China’s Incapabilities

China’s Incapabilities

by David Archibald

10 December 2018

 

In running a country you can have either productivity or control — one or the other, but not both at once.

The Chicoms under Dictator Xi have reverted to type and have opted for control. They are favouring state-owned enterprises at the expense of privately-owned companies. Productivity in the former is one third that of the latter. China’s standard of living will fall as a consequence. Capitalism is a far more efficient allocator of capital than any other system. As long as there is a shortage of labor, people in capitalist countries will have the highest standard of living possible for human societies.

A story told by Dr. Cheng Xiaonong about China’s misadventures in trying to be a competitive chip maker bear this out. China began researching chip technology in the 1960s, and starting importing U.S. and European technology in the 1970s. Nevertheless Chinese microchips were about 15 years behind standards in the West and 20 years behind in terms of production efficiency. China’s first attempt at catching up with the West in microchips was the ‘Microchip Project 908’. It took too long to start up, so that its product was already several generations behind when it entered the market. That failure was followed by ‘Microchip Project 909’, which also failed, for the same reasons.

Silicon chips are tricky things to manufacture. Australia gave up trying in the 1980s.

China then switched to accessing technology by buying Western chip makers, starting with an unsuccessful attempt at acquiring Micron Technology in 2015 for $23 billion. Micron, with 34,000 employees, is headquartered in Boise, Idaho. China’s most recent failure in chip making is a company called Fujian Jinhua Integrated Circuit. Its mission was to get into dynamic random access memory (DRAM) chip production by September this year. To that end it was provided with land and close to $8 billion. The technology for the venture was obtained by hiring staff from a Taiwanese chip maker, some of whom had previously worked at Micron. One of these, who had stolen data from Micron, turned prosecution witness.

In October the U.S. Department of Commerce announced a ban on Fujian Jinhua that barred American companies from selling technology and products to it. Some of the chip making equipment had arrived and was being installed. But with no further technical input from the US or Taiwan, the project remains ‘unfinished’. As Dr Cheng says in his article, it was strangled at birth.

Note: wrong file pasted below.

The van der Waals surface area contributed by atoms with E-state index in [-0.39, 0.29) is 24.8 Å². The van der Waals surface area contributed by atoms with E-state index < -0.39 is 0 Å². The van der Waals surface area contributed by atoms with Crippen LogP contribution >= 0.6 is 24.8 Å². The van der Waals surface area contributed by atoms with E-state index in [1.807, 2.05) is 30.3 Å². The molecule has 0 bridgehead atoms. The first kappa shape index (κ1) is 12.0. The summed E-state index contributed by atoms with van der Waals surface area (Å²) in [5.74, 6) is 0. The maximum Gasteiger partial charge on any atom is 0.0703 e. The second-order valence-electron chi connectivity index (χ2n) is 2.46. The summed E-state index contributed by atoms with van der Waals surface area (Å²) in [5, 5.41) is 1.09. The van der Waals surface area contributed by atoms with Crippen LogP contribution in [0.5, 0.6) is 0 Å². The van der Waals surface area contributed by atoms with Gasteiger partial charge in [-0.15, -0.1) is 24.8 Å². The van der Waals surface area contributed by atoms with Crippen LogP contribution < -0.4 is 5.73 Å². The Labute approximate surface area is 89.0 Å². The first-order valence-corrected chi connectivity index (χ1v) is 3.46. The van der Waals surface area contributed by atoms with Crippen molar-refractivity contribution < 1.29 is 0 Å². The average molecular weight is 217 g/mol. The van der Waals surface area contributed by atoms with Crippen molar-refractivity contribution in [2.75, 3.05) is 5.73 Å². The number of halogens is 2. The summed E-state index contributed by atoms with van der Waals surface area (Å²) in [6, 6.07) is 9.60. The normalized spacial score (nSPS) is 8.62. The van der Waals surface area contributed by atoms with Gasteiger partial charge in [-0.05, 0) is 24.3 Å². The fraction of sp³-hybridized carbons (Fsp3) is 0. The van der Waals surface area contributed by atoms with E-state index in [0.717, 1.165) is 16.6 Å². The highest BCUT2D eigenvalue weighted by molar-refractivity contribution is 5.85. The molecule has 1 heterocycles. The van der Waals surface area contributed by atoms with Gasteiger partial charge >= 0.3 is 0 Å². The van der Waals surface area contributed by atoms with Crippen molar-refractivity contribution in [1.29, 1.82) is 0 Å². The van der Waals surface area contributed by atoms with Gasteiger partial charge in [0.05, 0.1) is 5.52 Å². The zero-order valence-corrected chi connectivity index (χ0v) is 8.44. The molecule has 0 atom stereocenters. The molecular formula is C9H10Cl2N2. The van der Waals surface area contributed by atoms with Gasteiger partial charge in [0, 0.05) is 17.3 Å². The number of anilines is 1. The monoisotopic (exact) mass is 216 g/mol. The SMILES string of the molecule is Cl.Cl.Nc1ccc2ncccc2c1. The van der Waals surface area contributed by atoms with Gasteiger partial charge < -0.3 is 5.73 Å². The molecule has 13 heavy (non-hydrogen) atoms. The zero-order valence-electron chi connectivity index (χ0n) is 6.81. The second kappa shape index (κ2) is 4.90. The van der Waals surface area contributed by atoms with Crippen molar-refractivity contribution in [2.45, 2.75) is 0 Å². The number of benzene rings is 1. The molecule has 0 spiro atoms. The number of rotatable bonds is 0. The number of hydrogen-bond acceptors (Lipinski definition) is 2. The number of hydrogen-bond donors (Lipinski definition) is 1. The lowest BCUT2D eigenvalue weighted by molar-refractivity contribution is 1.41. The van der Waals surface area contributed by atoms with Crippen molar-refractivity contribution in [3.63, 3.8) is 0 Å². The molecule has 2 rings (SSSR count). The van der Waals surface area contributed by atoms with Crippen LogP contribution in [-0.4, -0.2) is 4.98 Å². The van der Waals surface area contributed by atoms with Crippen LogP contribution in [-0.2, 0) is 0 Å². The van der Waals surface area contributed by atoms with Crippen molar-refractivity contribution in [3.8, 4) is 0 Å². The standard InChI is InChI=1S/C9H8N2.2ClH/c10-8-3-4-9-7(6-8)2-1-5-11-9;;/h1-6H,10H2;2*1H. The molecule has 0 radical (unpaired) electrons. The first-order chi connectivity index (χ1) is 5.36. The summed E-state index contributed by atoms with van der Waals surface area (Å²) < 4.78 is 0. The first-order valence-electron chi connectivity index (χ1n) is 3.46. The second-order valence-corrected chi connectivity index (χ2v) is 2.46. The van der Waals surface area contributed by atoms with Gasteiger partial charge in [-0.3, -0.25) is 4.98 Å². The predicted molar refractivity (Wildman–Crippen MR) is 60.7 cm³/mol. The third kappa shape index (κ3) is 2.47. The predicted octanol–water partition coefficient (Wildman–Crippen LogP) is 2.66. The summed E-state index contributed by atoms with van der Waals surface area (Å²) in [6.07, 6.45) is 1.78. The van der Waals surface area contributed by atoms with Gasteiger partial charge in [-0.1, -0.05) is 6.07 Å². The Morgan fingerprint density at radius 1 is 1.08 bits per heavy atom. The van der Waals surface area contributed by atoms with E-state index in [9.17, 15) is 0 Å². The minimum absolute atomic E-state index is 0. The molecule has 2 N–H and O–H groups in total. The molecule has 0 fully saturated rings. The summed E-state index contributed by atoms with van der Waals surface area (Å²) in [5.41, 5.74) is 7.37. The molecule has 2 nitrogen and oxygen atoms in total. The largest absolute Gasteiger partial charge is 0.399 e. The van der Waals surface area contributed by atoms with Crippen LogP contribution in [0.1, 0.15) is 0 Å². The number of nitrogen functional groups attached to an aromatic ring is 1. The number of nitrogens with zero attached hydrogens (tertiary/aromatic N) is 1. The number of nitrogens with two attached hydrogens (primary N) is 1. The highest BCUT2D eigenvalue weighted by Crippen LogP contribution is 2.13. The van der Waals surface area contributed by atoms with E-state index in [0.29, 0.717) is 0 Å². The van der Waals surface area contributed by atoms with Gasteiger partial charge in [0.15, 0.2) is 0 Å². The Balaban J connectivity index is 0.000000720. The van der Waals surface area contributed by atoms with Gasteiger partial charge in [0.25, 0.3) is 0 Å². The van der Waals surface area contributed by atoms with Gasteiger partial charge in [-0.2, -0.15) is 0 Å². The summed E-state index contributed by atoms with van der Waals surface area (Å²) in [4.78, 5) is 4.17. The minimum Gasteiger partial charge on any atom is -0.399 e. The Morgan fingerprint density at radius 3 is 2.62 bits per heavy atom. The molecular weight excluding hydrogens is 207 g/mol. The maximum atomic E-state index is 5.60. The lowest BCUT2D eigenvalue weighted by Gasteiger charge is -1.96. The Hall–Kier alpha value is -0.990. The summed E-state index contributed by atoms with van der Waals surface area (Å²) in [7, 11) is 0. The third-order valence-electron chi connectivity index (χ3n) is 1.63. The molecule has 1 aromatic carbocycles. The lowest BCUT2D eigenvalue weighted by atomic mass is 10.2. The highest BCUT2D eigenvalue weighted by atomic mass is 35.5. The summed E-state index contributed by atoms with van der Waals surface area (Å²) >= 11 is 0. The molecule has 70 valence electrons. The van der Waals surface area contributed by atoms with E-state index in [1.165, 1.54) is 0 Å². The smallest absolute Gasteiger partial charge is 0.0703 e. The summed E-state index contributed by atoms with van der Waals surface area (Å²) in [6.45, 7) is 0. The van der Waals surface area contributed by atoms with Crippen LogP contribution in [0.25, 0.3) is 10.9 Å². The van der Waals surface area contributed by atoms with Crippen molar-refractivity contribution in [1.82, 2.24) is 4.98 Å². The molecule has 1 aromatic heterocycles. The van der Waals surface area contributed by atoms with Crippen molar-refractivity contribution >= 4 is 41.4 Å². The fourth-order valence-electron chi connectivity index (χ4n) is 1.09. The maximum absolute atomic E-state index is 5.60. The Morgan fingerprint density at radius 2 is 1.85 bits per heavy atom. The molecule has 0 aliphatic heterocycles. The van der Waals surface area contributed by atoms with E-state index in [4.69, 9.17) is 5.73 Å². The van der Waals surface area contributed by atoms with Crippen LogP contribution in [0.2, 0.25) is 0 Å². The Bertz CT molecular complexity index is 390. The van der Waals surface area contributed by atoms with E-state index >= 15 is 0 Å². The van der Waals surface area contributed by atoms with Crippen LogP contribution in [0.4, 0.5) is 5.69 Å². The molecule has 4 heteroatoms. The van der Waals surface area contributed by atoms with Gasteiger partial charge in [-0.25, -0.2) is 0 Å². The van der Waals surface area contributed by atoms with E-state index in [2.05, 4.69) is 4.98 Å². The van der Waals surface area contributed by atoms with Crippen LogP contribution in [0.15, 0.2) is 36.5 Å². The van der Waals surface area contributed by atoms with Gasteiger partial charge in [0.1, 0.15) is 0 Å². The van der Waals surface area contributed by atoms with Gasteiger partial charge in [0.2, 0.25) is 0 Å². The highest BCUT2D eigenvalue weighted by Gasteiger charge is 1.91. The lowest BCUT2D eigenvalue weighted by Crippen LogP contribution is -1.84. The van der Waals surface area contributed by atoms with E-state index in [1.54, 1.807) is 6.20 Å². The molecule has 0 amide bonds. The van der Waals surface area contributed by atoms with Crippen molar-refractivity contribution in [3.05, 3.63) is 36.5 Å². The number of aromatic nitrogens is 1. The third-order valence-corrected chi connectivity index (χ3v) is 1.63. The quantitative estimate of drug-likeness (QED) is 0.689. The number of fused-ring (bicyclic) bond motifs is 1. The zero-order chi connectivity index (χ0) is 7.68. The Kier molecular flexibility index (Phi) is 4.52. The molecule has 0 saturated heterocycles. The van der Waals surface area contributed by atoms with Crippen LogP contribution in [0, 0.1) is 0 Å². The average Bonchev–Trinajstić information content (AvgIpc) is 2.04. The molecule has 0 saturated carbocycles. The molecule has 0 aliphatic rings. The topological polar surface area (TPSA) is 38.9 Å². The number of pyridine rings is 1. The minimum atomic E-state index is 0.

China’s growth over the last 30 years during its partially capitalist phase appears to be a miracle, but it is also a parasitic growth on the West. Now the mutant has grown outsize and the body must reject it to have any chance of survival. Tariffs and economic and legal instruments alone will not be enough. The mutant must be extracted fully, through all means. Tariffs are like the beginning scalpel work that goes around the mutant to cut bits that interconnect the mutant to the body. You don’t stop there. You cut as much and as quickly as possible, mindful of the potentially fatal links but also of the race against time to complete the surgery.

As part of that disengagement, anyone with a Chinese passport should be prevented from visiting the West. Their intentions are only to steal or subvert. The continued existence of any country with people free to think and act as they please is an existential threat to a Chicom regime taking its subjects into an increasingly dystopian future of mass surveillance. The arrest in Canada of Meng Wanzhou, CFO of the Chinese telecom manufacturer Huawei, is a good start.  Anything that chills relations is a step in the right direction.

The Chicoms are aware that their culture of control weakens their ability where it matters to them most — in waging war on their neighbours.

Thus the Peoples Liberation Army writings in 2015 started referring to the ‘Five Incapables’ — the inability of officers to ‘(1) judge the situation, (2) understand the intention of the higher up authorities, (3) make operational decisions, (4) deploy troops, and (5) deal with unexpected situations’.  Just as the workers of state-owned companies have only one third of the productivity of the workers at private companies, Peoples Liberation Army forces are likely to be far less effective than troops that are able to think for themselves, a situation only enhanced by the technological advances of the last 30 years.

The Chicom military-industial complex, with its civilian-military fusion, is not as formidable as it appears from a distance. A large part of the structure is hollow. But we only make our own task more difficult by feeding it. We will learn that we can get along quite happily without China.

 

David Archibald is the author of “American Gripen: The Solution to the F-35 Nightmare”.